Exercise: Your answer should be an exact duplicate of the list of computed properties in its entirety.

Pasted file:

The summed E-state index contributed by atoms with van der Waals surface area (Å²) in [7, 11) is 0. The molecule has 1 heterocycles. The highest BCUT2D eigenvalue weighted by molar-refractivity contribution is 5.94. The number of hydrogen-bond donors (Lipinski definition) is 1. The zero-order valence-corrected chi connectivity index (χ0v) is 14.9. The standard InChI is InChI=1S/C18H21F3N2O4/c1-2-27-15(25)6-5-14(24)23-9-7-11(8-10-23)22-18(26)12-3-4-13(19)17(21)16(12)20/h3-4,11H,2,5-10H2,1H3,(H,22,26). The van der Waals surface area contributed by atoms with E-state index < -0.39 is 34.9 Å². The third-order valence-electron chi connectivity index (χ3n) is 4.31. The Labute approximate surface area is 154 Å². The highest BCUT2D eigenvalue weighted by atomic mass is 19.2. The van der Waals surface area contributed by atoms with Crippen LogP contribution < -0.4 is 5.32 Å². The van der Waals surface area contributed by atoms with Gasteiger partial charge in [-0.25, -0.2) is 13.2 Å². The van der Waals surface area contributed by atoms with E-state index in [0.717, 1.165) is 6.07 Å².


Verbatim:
The summed E-state index contributed by atoms with van der Waals surface area (Å²) in [7, 11) is 0. The molecule has 1 heterocycles. The highest BCUT2D eigenvalue weighted by molar-refractivity contribution is 5.94. The number of hydrogen-bond donors (Lipinski definition) is 1. The zero-order valence-corrected chi connectivity index (χ0v) is 14.9. The standard InChI is InChI=1S/C18H21F3N2O4/c1-2-27-15(25)6-5-14(24)23-9-7-11(8-10-23)22-18(26)12-3-4-13(19)17(21)16(12)20/h3-4,11H,2,5-10H2,1H3,(H,22,26). The van der Waals surface area contributed by atoms with E-state index < -0.39 is 34.9 Å². The third-order valence-electron chi connectivity index (χ3n) is 4.31. The Labute approximate surface area is 154 Å². The highest BCUT2D eigenvalue weighted by atomic mass is 19.2. The van der Waals surface area contributed by atoms with Crippen LogP contribution < -0.4 is 5.32 Å². The van der Waals surface area contributed by atoms with Gasteiger partial charge in [-0.25, -0.2) is 13.2 Å². The van der Waals surface area contributed by atoms with E-state index in [0.717, 1.165) is 6.07 Å².